- Finally, 7-12 is the best age for Disneyland because those kids are still young enough for Disneyland to feel truly magical. They’ll enjoy just about everything: the rides, the shows, the parades, the characters, the pin trading, the hunt for the perfect souvenir, and the super cute Disneyland treats. And when your kids are having a magical time, YOU will have a magical time! Sitting next to my kids while they laugh their heads off riding Big Thunder Mountain Railroad is one of my favorite things in the whole world.
Other Ages at Disneyland
Ok, so maybe 7-12 is the best time to visit Disneyland, but what if that’s not practical? Or what if you have multiple kids at all different ages? The good news is that you can still have a great time at Disney. Here are my tips for making the most of a Disneyland trip with kids of all ages.
Babies at Disneyland
People often ask: should we take our baby with us to Disneyland? My answer is this: If you have someone you can leave the baby home with, leave the baby home. A baby won’t especially enjoy or remember any of the trip, and having a baby along just makes everything more complicated. However, you certainly shouldn’t decide against Disney if your other kids are at a good age to go just because you also have a baby. You can make it work! Consider these tips:
- Disney is pretty stroller friendly. They have strollers available for rent there, or you can bring in your own (just be aware there are now size restrictions on strollers). There is “stroller parking” outside attractions where people leave their strollers while they are on rides, and in our experience strollers never get stolen, and the baskets underneath are a handy place to stash snacks, etc. Just don’t leave valuables in a stroller and be aware that during busy times of year it can be quite a hassle to push a stroller through the crowds.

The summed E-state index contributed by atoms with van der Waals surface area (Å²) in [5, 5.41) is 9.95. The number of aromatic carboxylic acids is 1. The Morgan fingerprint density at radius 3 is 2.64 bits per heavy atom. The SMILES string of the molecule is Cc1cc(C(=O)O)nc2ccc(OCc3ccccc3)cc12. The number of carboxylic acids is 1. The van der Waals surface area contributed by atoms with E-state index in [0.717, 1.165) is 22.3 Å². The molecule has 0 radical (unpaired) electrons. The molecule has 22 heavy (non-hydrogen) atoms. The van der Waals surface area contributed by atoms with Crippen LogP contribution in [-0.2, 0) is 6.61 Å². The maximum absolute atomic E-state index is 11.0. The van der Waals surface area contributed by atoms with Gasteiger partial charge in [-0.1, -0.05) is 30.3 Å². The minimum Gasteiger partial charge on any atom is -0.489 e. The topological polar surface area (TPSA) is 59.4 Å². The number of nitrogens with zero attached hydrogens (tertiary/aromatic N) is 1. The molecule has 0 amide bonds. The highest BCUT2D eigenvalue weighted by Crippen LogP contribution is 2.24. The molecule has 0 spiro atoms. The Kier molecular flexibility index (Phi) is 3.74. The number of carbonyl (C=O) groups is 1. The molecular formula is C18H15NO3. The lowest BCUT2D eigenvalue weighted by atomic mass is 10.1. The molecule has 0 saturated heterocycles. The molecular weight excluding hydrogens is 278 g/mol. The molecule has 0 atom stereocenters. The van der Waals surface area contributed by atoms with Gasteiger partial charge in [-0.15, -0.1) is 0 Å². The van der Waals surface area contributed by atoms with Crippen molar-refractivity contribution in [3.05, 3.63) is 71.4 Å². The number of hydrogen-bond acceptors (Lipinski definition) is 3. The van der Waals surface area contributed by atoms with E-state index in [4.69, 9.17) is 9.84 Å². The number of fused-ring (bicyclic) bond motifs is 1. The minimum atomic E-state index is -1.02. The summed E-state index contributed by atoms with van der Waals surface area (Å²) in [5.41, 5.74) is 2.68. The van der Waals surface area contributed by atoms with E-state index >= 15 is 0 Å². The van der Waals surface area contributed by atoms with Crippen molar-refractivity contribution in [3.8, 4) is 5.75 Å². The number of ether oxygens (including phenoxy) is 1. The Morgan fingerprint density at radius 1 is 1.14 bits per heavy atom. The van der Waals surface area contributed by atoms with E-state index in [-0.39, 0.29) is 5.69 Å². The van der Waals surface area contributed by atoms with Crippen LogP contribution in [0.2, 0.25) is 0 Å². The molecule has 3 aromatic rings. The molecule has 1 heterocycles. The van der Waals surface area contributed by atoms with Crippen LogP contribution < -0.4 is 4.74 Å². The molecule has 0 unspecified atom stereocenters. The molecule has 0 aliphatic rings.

- One thing that’s nice about Disneyland is that it has plenty of bathrooms that are always clean! Most bathrooms have changing tables, and there is also a Baby Care Center with nursing rooms, high chairs, and vending machines that sell all sorts of baby supplies.
- There are plenty of rides that you can take a baby on with you. I have fond memories of snuggling up with a baby on Pirates of the Caribbean and the Haunted Mansion. Just be prepared to split up on the rides that don’t allow babies.
- It’s probably easier to take a baby to Disneyland than it is to take a toddler, especially if your baby is fairly content in a stroller. So if you have older kids who are at a great age for Disney, it might be better to go while your baby is still fairly young.
- If you can bring along a grandparent or other adult who can help care for your baby while you’re at Disneyland, do it! This might be the best possible solution: you can go as a whole family and bring baby with you on the attractions she can ride, and then let grandma sit in the shade with the baby while you ride other attractions with your older kids.
- For lots more info on babies at Disney, check out this post.
Toddlers at Disneyland
Twelve months through age 3 is the age I’d be least likely to take a child to Disney. If there’s someone you can leave your toddler home with while you go, I’d recommend doing so. Yes, the toddler will have fun on some rides and will enjoy seeing characters, but I don’t believe many toddlers will have enough fun to make it worth both the cost and the hassle of dealing with a 2 year old in long lines. But if you’re going to do it, be aware:
- You’ll have a better trip if your are prepared with a great attitude and an inexhaustible supply of snacks. Disneyland will let you bring in just about as much food as you want as long as you don’t try to bring in a large cooler, ice (ice packs are ok) or things in glass jars. Teddy grahams and fruit snacks will go a long way toward helping your little one handle standing in lines.